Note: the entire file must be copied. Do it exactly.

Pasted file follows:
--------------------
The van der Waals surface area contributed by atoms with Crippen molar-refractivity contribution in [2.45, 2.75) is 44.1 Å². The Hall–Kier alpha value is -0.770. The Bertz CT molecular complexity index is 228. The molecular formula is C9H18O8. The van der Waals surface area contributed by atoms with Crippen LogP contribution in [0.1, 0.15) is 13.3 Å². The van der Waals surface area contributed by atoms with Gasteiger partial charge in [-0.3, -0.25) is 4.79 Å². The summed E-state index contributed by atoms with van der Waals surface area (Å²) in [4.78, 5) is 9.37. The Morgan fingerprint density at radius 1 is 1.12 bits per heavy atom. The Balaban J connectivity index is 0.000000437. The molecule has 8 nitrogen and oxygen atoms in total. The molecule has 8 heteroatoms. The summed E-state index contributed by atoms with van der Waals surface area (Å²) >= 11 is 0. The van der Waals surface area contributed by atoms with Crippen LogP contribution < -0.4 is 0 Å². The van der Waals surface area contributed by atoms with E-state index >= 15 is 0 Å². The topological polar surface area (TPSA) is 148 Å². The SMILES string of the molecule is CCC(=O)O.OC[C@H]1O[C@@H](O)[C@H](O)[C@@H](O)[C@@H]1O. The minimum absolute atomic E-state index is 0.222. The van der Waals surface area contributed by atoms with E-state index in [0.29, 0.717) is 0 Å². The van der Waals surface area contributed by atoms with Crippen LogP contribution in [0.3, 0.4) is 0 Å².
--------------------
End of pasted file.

The van der Waals surface area contributed by atoms with Crippen molar-refractivity contribution in [2.45, 2.75) is 44.1 Å². The Hall–Kier alpha value is -0.770. The Bertz CT molecular complexity index is 228. The molecular formula is C9H18O8. The van der Waals surface area contributed by atoms with Crippen LogP contribution in [0.1, 0.15) is 13.3 Å². The van der Waals surface area contributed by atoms with Gasteiger partial charge in [-0.3, -0.25) is 4.79 Å². The summed E-state index contributed by atoms with van der Waals surface area (Å²) in [4.78, 5) is 9.37. The Morgan fingerprint density at radius 1 is 1.12 bits per heavy atom. The Balaban J connectivity index is 0.000000437. The molecule has 8 nitrogen and oxygen atoms in total. The molecule has 8 heteroatoms. The summed E-state index contributed by atoms with van der Waals surface area (Å²) >= 11 is 0. The van der Waals surface area contributed by atoms with Crippen LogP contribution < -0.4 is 0 Å². The van der Waals surface area contributed by atoms with E-state index >= 15 is 0 Å². The topological polar surface area (TPSA) is 148 Å². The SMILES string of the molecule is CCC(=O)O.OC[C@H]1O[C@@H](O)[C@H](O)[C@@H](O)[C@@H]1O. The minimum absolute atomic E-state index is 0.222. The van der Waals surface area contributed by atoms with E-state index in [0.29, 0.717) is 0 Å². The van der Waals surface area contributed by atoms with Crippen LogP contribution in [0.3, 0.4) is 0 Å².